An international team of researchers - including physicists from the University of Cambridge - has discovered a new state of matter that was predicted 40 years ago. The mysterious state, known as a quantum spin liquid, causes electrons to break into pieces and could help scientists get closer to creating a quantum computer.

Although scientists have long hypothesized that quantum spin liquids hide in certain magnetic materials, these mysterious states of matter have not been observed in nature until now. The new observation of one of their most unique properties, electron splitting, is a breakthrough in the field.

The international team measured the first signatures of these unique fractional particles - Majorana fermions - in a two-dimensional material that possessed a similar structure to graphene. The results matched up with the main theoretical model for a quantum spin liquid, the Kitaev model.

After electron splitting occurs in quantum spin liquids, the resulting Majorana fermions can be used the create quantum computers that could perform calculations not possible in standard computers.

"This is a new quantum state of matter, which has been predicted but hasn't been seen before," said Johannes Knolle, co-author of the study and a member of Cambridge University's Cavendish Laboratory.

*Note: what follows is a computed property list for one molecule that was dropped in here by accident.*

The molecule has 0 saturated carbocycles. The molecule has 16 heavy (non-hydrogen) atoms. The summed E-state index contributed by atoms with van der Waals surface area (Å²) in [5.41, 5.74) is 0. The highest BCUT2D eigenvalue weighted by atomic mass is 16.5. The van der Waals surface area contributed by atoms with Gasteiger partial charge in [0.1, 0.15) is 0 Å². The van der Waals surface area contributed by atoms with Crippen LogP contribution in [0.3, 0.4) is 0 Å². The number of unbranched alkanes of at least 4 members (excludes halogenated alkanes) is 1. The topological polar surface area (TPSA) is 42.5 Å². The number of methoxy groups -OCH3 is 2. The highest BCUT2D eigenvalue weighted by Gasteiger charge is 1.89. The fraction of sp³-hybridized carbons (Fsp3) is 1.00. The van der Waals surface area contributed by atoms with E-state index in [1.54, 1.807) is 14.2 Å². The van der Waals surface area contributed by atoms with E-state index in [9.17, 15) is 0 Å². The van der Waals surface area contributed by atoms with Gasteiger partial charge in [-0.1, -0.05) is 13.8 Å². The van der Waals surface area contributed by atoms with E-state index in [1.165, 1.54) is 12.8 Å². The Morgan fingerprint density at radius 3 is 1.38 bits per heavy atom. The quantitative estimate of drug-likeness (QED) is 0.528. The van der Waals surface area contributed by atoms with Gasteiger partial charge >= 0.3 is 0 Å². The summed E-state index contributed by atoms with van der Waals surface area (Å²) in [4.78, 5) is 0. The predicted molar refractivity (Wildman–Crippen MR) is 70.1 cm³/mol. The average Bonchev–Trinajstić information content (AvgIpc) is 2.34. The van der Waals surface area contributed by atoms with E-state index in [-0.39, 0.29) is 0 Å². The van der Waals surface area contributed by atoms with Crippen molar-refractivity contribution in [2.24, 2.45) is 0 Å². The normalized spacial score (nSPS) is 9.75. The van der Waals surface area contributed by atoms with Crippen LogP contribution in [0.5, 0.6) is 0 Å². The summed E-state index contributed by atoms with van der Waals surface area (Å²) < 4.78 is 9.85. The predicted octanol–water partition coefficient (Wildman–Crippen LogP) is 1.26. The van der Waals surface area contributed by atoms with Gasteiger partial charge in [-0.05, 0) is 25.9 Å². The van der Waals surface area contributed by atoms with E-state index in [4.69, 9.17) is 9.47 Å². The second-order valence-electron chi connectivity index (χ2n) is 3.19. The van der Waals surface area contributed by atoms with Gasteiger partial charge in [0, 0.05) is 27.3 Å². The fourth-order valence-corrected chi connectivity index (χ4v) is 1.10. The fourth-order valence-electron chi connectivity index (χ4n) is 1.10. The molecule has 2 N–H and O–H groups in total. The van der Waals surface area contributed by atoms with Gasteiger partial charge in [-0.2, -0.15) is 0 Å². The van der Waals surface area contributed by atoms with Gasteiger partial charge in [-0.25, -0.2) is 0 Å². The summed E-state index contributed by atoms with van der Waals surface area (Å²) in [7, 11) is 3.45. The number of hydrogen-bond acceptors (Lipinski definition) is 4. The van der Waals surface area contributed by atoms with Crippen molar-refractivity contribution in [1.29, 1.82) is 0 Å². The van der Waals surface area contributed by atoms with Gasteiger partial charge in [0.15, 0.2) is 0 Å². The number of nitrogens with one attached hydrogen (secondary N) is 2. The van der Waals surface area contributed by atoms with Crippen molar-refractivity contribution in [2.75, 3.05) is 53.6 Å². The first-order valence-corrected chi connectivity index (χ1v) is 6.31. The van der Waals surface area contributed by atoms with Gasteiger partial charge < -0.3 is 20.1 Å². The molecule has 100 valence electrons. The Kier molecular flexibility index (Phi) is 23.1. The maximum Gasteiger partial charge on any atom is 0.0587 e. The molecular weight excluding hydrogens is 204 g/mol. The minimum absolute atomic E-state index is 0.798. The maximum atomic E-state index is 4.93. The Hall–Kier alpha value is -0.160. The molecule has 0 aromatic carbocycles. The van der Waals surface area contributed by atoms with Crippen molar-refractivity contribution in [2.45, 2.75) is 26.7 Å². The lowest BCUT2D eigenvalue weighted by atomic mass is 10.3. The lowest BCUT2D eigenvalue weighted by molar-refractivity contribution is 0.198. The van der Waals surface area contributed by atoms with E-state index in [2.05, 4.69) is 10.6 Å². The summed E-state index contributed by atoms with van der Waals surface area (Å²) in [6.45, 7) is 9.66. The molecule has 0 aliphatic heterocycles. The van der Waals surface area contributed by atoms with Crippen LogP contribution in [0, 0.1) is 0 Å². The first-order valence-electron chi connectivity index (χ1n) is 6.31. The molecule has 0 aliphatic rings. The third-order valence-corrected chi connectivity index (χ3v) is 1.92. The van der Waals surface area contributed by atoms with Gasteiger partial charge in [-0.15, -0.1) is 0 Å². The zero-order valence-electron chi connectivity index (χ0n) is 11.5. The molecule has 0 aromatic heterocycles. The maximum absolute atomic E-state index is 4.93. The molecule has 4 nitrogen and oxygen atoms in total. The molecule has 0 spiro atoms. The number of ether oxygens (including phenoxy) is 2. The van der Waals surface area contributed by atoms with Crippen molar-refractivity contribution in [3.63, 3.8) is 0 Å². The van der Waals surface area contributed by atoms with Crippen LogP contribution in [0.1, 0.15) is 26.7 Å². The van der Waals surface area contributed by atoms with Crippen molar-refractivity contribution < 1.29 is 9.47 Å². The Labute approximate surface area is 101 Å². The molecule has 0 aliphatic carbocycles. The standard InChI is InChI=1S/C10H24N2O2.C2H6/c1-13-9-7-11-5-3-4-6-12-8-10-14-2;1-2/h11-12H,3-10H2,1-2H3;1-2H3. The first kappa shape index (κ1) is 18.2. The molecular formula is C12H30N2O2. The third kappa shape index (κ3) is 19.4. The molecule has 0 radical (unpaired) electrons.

In standard magnetic materials, electrons behave like small bar magnets. At lower temperatures, these magnets order themselves. For example, at times they will align all of the north magnetic poles in the same direction.

Conversely, materials that contain spin liquid states do not align even at the lowest temperatures, instead forming a web that is caused by quantum fluctuations.

"Until recently, we didn't even know what the experimental fingerprints of a quantum spin liquid would look like," said Dmitry Kovrizhin, co-author of the paper and also from the Cavendish Laboratory. "One thing we've done in previous work is to ask, if I were performing experiments on a possible quantum spin liquid, what would I observe?"

The team used neutron scattering techniques to examine electron splitting in crystals of ruthenium chloride (RuCl3), testing the magnetic properties of the crystals by using neutrons to illuminate them in order to observe the resulting pattern of ripples.

The resulting electron splitting patterns matched with what was predicted by the Kitaev model, providing the first direct evidence of a quantum spin liquid state of matter, as well as electron splitting, in a two dimensional material.

"This is a new addition to a short list of known quantum states of matter," Knolle said.

"It's an important step for our understanding of quantum matter," Kovrizhin added. "It's fun to have another new quantum state that we've never seen before - it presents us with new possibilities to try new things."

The findings were published in the April 4 issue of Nature Materials.